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LinkedIn Engagement Pod – Is It A Desperate Or Clever Tactic?

If you’re a LinkedIn user, chances are you’ve heard of engagement pods, but you might not know exactly what they are and why people are using them. I have been meaning to write about them for some time but decided to sit back and watch for any pattern or notable behaviour in some accounts instead. find LinkedIn engagement pods to be a desperate ploy for visibility. I believe that if your content cannot get traction organically then you should probably think about a new content strategy! In this post I have outlined what they are, why people are using them and why *I* {personal opinion} think they’re not be all they’re cracked up to be. Some would even call them a desperate tactic, but is that fair? Read on and find out.

  • What Are Engagement Pods on LinkedIn?

Engagement pods are essentially private groups that exist on LinkedIn with the aim of engaging with the content produced by the members of the group. The people in these groups will engage with the content of the other people in the group with the aim of increasing and expanding exposure for those individuals and their content on LinkedIn. In essence, it’s about beating the site’s algorithm.  

People are drawn to engagement pods because they get guaranteed likes and comments on their posts. You will no doubt have seen the same people commenting on each others post with comments like “Great point, as always”, “Well explained video”, “Very valid”, “Great post”… the kind of comments that are common place in engagement pods. {I should jump in here and say that not all posts with these kind of comments are involved in engagement pods … I have used these as merely an example}. The idea is that this increased engagement will cause the LinkedIn algorithm to display that content in the feeds of other users. Is it really as simple as that though?

  • The Impact on Your Personal Brand

These days, your personal brand matters, and do you really want your personal brand to be tainted by such a desperate tactic? It’s not exactly going to help your credibility if everyone knows that you’re relying on fake likes and comments in order to drive engagement on your posts, is it?

  • They Eat Up Your Time

If you’re part of an engagement pod, you have to spend a lot of time liking and commenting on other people’s posts. That’s the nature of being involved in this kind of thing. It’s going to eat up a lot of your time and that’s time that you could have spent on other things. It’s a price that has to be paid.

  • Quality Control Issues

When you’re in an engagement pod, you’re guaranteed to have people liking and commenting positively on your content. That can be a problem if you start taking it seriously or you stop putting the effort in. When you know that the feedback is going to be positive regardless of the quality of the content you put out there, it becomes easy to get lazy and that’ll hurt you in the end.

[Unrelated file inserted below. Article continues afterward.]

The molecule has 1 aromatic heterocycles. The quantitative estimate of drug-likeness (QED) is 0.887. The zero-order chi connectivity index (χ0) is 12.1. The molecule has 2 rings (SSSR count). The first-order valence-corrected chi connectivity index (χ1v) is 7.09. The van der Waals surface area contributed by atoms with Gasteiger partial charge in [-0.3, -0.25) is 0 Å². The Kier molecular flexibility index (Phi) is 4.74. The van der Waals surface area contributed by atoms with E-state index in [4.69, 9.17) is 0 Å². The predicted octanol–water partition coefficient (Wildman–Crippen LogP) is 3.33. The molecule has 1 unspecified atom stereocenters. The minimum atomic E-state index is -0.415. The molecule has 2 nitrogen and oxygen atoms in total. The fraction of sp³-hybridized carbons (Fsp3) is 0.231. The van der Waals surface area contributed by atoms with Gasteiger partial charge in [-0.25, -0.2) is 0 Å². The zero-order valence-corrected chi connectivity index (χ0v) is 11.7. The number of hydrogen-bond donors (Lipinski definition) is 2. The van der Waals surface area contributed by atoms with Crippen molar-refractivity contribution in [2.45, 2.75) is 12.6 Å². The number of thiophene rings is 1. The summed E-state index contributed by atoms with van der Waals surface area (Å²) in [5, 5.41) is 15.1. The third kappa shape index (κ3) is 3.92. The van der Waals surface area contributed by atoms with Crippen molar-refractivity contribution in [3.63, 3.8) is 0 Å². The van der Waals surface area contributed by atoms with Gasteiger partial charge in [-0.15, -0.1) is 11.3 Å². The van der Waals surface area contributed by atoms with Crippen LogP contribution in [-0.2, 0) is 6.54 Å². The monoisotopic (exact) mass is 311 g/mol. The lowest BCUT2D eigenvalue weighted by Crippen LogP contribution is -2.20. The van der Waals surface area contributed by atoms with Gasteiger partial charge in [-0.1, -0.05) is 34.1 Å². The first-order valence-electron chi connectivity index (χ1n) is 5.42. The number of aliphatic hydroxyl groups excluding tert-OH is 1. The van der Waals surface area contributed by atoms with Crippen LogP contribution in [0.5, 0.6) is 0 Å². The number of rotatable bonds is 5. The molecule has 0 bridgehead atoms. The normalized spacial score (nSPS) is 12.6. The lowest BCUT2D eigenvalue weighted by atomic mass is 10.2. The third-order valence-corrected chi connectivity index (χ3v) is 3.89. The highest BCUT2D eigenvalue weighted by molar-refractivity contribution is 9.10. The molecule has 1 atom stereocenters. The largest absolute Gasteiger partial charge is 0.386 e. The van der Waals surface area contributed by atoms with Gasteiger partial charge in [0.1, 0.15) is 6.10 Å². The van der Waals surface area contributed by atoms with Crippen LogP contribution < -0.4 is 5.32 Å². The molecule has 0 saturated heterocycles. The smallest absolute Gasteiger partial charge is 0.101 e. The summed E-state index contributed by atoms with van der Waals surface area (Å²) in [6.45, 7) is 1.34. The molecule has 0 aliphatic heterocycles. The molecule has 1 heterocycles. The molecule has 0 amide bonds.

• The Algorithm Knows

Sadly, the LinkedIn algorithm isn’t as easily manipulated as many users seem to think. The people at LinkedIn already know all about engagement pods and they don’t like them. Many believe it’s only a matter of time until they crack down and change the algorithm accordingly. Hallelujah!

  • It’s All Artificial & Vain

At the end of the day, all of this is artificial, and it can end up feeling hollow for you. The strategy might make you feel good for a while, but all of that engagement means nothing of it’s all fake and forced rather than being based in genuine positive sentiment.

Engagement pods might have a place in your LinkedIn strategy, but you certainly shouldn’t become one of those people who rely on them too heavily because that only leads to a range of unnecessary problems. And most importantly, it’ll be a waste of your time. Instead, take a more well-rounded and careful approach to your LinkedIn strategy.

Niamh x

You can find me on LinkedIn here.  

PS – If you are struggling to understand LinkedIn don’t fret. The platform has most certainly lost the way over the past 12 months but the team at LinkedIn told us at Learn Inbound that changes are coming. Welcome changes in my opinion. 

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Niamh Taylor

I am the Founder and CEO of Digital Twenty Four. I’m an award winning digital marketer who took a risk, and left the safety of a well-paid, super safe in-house head of marketing role to launch Digital Twenty Four in May 2015. But -it was a risk worth taking because I now own a brilliant company, with a brilliant reputation, and with the best humans working within it. And an award-winning digital marketing expert with over 20 years experience in marketing.